If you’re fortunate enough to be in a position to gift a car to a family member or friend, it’s important to understand the process, requirements and tax implications. These are the are the five things you need to know about gifting a car:
Gifting a Car 101: You Must Own the Car Outright
You can’t gift a car or transfer a title if you don’t own the car outright. If you have an outstanding balance on a loan, you will want to focus on paying it off. After it’s paid off, reach out to the lender to ensure you’re good to go.
Gifting a Car 101: Make Sure You Can Afford the Gift Tax
Depending on where you live and who you’re giving the car to, you may be responsible for paying a gift tax. If you do have to pay taxes on your gifted vehicle, the state uses the vehicle's fair market value to calculate the amount you have to pay.
How much is gift tax on a car?
It depends. Requirements can differ every year, so you’ll want to check to see the limit required for the tax. According to the IRS, you can give any individual up to $17,000 in 2023 without you having to pay any tax on that gift, which means that if the fair market value of the car is under $17,000, you won’t have to pay a federal tax on a car gift.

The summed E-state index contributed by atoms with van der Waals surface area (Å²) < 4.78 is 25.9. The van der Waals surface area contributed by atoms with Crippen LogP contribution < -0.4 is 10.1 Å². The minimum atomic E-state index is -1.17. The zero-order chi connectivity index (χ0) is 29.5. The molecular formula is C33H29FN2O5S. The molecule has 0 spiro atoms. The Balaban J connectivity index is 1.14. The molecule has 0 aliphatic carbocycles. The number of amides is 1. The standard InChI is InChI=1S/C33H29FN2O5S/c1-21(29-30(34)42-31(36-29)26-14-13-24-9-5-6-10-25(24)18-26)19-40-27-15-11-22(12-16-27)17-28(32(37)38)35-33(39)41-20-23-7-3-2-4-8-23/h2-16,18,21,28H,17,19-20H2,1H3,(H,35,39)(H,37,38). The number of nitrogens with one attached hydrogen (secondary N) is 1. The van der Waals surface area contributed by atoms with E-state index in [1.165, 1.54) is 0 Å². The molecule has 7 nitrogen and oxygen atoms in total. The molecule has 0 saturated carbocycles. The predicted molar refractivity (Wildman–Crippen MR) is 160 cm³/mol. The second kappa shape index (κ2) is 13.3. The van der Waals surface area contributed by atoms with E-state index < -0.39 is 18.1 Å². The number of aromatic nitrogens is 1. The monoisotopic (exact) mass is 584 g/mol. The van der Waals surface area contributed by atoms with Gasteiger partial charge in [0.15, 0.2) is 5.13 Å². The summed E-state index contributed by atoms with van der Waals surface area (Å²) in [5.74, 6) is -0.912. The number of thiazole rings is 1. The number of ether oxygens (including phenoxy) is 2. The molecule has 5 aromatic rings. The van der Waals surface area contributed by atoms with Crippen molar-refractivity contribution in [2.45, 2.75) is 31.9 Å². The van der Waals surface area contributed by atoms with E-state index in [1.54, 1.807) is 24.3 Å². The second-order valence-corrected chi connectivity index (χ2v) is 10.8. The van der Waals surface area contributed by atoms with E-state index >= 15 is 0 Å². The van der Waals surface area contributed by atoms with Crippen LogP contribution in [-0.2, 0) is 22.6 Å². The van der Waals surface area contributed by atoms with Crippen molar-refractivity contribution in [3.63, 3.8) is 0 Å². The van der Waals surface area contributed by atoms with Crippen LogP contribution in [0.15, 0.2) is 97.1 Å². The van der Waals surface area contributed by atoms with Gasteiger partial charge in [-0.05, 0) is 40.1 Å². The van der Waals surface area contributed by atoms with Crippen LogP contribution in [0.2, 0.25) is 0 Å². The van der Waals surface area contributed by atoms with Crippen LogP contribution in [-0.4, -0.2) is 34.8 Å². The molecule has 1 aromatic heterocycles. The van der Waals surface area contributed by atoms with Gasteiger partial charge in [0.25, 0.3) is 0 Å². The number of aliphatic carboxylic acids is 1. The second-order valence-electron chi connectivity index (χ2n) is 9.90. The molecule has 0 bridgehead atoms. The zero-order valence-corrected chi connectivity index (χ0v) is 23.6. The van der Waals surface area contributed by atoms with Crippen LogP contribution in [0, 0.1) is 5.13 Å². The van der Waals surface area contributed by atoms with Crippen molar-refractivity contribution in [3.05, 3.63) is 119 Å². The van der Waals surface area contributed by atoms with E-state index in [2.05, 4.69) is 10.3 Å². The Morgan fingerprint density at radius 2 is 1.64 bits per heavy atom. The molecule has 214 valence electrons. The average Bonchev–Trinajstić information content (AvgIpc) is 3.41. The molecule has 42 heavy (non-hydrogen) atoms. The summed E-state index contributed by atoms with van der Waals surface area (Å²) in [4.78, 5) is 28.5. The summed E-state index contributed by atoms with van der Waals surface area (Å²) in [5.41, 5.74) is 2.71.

Can you sell a car for $1? In short, yes. But while selling a car for $1 will allow you to avoid capital gains and gifts taxes, the recipient of the car will have to pay whatever rate of sales tax your state charges on used vehicles when they transfer the title. While some car owners consider selling the car for a dollar instead of gifting it, the DMV gift car process is the recommended, not to mention more legitimate, way to go.
Gifting a Car 101: Draft a Bill of Sale
Without a bill of sale or contract, you could still be responsible for the car. To protect yourself, draft a bill of sale and make sure you and the giftee sign it. Your bill of sale should include:
- Make and model of the car
- Purchase price of the car
- Odometer reading
Gifting a Car 101: Transfer the Car Title
To officially release ownership, you have to transfer the title. You can do this at the local DMV. It will require some paperwork and comes with a fee. Make sure to check with your state’s law to learn about the title transfers and fees.
Gifting a Car 101: Keep the Car Insured
Of course, the giftee can’t legally drive the car unless they have it covered by car insurance. If they already have an auto insurance policy, they just need to call their insurance company or agent and add the vehicle to the current policy. If they don’t have car insurance, you can help them find a local Farm Bureau agent to get a policy.
Neither the Company nor its agents or advisors give tax, accounting or legal advice. Consult your professional advisor in these areas.